Winter 2017 — THE POTOMAC
Motel or bar — paradise with
a vacancy sign on permanent blink,
or a neon wave of welcome.
Traffic in all directions, booze
poured as fast as a snake slithering
up to a solo female, as fights break
out between lovers crossed and baked.
Is there a bouncer at the gates,
letting in the more visually pleasing —
or do looks cease to matter at this point?
What to make of the ones leaving —
does paradise bore the senses
after a while — or were they kicked out?
In through the out door, reverse and head
sideways, maybe head down south —
it's warmer and people keep to themselves,
sip drinks nobody can pronounce
in slow motion to preserve the buzz
for the long term. Check out times
and last call varies, depending on
how much cash changes hands,
and what kind of mood the boss is in.
ANDY'S ARK TAVERN
The nights begin at dawn —
various faces become family as the drinks
flow. Nobody wants to go home;
some don't have homes to go to.
Carl walks in with Trish. Last week
he was on Sue; next week it could be
somebody's mother. What happens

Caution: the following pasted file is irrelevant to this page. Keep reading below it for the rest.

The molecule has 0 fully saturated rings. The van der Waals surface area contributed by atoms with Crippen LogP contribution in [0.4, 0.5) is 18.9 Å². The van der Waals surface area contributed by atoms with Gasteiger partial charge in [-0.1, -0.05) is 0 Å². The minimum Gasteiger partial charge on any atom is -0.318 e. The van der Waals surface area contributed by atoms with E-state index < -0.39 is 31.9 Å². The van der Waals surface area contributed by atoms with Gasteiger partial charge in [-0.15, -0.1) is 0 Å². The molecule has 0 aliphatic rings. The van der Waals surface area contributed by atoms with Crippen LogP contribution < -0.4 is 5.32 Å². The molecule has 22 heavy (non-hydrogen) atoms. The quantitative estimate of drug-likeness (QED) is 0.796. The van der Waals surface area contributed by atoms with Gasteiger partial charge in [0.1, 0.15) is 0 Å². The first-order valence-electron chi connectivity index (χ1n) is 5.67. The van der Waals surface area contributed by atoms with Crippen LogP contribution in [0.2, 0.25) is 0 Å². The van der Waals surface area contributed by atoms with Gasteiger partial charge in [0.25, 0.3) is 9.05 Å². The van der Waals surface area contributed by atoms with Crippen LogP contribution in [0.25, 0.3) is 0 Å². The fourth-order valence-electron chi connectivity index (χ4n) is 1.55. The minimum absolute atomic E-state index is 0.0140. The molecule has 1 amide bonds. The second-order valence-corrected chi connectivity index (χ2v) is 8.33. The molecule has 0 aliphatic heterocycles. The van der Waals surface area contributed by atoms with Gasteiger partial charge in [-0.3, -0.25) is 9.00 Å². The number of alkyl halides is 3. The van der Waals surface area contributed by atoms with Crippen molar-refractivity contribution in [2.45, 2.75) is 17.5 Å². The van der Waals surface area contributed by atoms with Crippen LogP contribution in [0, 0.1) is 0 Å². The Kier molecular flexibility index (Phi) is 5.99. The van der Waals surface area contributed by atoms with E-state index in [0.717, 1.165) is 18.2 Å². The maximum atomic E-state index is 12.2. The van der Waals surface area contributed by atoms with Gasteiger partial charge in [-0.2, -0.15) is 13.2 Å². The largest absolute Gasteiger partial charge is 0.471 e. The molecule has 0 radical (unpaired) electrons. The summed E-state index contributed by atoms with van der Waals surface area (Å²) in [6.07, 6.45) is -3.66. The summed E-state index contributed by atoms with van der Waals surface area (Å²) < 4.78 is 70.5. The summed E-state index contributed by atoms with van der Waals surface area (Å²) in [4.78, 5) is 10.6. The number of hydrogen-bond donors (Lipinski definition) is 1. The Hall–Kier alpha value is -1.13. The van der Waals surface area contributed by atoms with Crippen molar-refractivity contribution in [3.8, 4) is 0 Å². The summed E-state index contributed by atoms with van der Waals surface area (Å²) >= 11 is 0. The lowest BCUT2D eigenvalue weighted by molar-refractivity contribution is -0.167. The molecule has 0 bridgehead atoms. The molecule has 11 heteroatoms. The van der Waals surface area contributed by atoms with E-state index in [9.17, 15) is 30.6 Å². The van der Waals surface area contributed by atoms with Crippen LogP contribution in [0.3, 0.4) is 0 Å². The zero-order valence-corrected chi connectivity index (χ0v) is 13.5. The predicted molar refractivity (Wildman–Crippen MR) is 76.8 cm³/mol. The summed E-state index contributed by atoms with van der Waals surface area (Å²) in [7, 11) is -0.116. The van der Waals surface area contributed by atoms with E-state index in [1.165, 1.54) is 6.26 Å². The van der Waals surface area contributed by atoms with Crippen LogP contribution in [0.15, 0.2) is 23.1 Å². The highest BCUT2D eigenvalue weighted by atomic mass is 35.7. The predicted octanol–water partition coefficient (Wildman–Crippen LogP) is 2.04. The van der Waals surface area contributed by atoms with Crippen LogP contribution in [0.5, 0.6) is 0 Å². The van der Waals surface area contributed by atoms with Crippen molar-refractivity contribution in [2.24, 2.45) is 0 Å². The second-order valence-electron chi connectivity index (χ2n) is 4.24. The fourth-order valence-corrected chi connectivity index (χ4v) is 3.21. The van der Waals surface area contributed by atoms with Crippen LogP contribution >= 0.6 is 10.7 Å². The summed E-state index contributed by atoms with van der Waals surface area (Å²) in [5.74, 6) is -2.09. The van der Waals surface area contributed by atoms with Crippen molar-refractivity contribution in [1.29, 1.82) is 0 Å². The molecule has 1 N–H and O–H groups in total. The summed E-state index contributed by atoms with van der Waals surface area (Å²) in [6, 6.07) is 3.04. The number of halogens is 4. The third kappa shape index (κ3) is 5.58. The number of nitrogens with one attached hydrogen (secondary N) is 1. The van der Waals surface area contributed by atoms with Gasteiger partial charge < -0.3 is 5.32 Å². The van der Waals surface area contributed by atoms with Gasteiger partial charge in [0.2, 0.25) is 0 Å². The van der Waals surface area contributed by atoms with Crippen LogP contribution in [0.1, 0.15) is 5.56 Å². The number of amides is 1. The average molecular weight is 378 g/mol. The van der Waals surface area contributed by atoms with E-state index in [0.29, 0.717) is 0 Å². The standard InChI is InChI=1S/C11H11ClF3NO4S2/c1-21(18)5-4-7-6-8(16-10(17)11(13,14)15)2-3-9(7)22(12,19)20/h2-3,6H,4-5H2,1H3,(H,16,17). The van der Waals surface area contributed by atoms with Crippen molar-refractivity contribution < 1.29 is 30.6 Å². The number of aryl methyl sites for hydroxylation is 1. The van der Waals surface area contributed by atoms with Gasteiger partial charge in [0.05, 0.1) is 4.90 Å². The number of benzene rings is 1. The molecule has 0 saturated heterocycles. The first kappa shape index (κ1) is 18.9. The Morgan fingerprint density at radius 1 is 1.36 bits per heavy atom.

in the Ark, stays in the Ark. What happens
outside the Ark is open for revenge.
Since the factory closed, the town has
taken up full-time drinking, with plenty
of openings to fill.
Trish heads to the jukebox, slides in her
dollar and starts pushing. She wants the hard
stuff: AC/DC, Black Sabbath, early Metallica.
Maybe some rap to piss off the locals.
Carl heads to the bar to get some shots.
He shoots a quick glance at Trish, who has
her eye on some guy from the next town over.
He doesn't care; no use getting angry
over a woman he barely knows.
There'll be plenty of time for more women —
not like he has anywhere else to go,
or anyone to get home to; hasn't set
an alarm clock in months.
Sitting in my car in front of the old apartment,
I watch a stream of human traffic stagger in
through the front and side doors, prepping
for what I left behind. Autumn winds
chill the skin, setting the stage for winter
to arrive early and take over curtain calls.
Sirens in the distance — soon to be closer
than comfort — a reminder that reverie
often colors regret. Some leave bad situations —
disappear to never return to sort through
memories; others stray but never
fully detach, returning to sniff around
the leftovers. I sink lower in the seat,
before good sense nudges me to turn the key.
Nights around here are no place for strays,
no matter how deep or long the connection.